Weather Forces NASA to Put Flying Saucer Mission on Hold

NASA says it has been shut out of every scheduled opportunity to launch a rocket-powered vehicle that looks like a flying saucer.

"The project's reserved time at the range will expire Saturday without NASA being able to fly the test because of continuing unfavorable weather conditions," the space agency said Wednesday in a news release.

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Team leaders for the Low-Density Supersonic Decelerator project, or LDSD, will discuss the implications of the delay and what's ahead during a media teleconference at 1 p.m. ET Thursday. One option could be to schedule additional launch dates at the U.S. Navy's Pacific Missile Range Facility in Hawaii.

The LDSD test is aimed at duplicating the conditions that Mars-bound spacecraft would face during atmospheric entry and descent. The test vehicle looks like a flying saucer simply because that's the shape used for the actual spacecraft. If the system works as NASA hopes, future missions would be able to send much heavier payloads to Mars.

Ground-based tests show that the system should work, but NASA wanted to conduct a high-altitude test this month to simulate Mars' atmospheric conditions. The test flight involves sending up the LDSD at the end of a helium balloon, and that means upper-level winds have to be blowing out from the launch site toward the Pacific Ocean. Instead, they've been blowing inland — which is why all six launch dates had to be scratched.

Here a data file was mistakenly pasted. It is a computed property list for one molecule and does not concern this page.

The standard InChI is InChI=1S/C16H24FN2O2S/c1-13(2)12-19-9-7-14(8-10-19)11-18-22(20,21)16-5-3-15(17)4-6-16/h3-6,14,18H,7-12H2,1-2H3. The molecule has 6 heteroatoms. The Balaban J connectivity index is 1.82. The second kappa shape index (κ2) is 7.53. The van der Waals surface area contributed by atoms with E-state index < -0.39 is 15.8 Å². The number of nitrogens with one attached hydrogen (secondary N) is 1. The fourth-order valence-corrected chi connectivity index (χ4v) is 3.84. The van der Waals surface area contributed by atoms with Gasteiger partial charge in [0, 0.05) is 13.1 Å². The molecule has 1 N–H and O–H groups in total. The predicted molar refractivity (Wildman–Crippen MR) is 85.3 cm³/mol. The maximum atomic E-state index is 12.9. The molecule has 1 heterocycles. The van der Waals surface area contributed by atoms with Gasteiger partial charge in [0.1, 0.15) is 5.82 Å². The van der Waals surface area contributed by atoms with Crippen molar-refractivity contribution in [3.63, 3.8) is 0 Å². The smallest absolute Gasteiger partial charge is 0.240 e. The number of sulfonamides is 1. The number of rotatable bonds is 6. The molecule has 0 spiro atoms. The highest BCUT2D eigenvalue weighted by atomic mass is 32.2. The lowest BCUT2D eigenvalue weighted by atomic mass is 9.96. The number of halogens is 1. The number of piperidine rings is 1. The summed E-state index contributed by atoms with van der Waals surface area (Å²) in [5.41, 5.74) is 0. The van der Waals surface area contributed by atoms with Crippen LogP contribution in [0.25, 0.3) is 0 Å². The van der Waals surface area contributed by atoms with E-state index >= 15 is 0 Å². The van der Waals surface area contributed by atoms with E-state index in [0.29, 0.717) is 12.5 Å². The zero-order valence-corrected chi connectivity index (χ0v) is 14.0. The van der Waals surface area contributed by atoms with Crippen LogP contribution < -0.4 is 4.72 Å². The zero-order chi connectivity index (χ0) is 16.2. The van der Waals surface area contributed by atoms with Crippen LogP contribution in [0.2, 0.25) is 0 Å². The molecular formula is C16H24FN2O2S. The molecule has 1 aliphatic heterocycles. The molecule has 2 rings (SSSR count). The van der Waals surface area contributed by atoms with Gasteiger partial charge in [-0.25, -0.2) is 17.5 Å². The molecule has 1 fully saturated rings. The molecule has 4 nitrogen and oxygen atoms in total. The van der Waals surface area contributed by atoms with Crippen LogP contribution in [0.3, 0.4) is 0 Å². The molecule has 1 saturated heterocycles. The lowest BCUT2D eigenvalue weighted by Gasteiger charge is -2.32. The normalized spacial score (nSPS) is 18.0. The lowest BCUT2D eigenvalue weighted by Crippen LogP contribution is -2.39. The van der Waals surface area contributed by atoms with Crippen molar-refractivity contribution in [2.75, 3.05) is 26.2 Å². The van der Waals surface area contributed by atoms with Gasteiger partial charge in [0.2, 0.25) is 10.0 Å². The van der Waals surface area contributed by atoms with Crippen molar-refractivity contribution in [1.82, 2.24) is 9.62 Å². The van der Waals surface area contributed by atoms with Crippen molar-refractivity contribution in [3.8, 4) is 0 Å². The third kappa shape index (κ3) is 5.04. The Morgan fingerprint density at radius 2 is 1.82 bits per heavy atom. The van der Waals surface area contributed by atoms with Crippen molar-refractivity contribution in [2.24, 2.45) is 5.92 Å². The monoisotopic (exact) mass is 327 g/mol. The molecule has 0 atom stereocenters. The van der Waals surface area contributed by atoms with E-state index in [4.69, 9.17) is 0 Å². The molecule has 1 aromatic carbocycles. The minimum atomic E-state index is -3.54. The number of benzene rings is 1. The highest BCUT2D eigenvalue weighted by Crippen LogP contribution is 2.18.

Image: Saucer rocket
An artist's conception shows the rocket on NASA's Low-Density Supersonic Decelerator sending the craft to near-space altitudes. NASA / JPL-Caltech

If and when the test takes place, the balloon would carry the saucer-shaped craft to an altitude of 120,000 feet. Then the LDSD would light up its solid-fueled rocket engine, blast itself up to a height of 180,000 feet and begin its descent at a speed of Mach 3.8 or so.

A coated Kevlar "inner tube" would inflate, increasing the LDSD's diameter to 20 feet (6 meters). The resulting atmospheric drag should slow the craft's descent to a speed of Mach 2.5, which would allow for the deployment of a 100-foot-wide (30.5-meter-wide) parachute. The LDSD should then drift safely into the Pacific Ocean for recovery.

For further background on the LDSD test, check out last week's preview. For updates, check in with the project's website.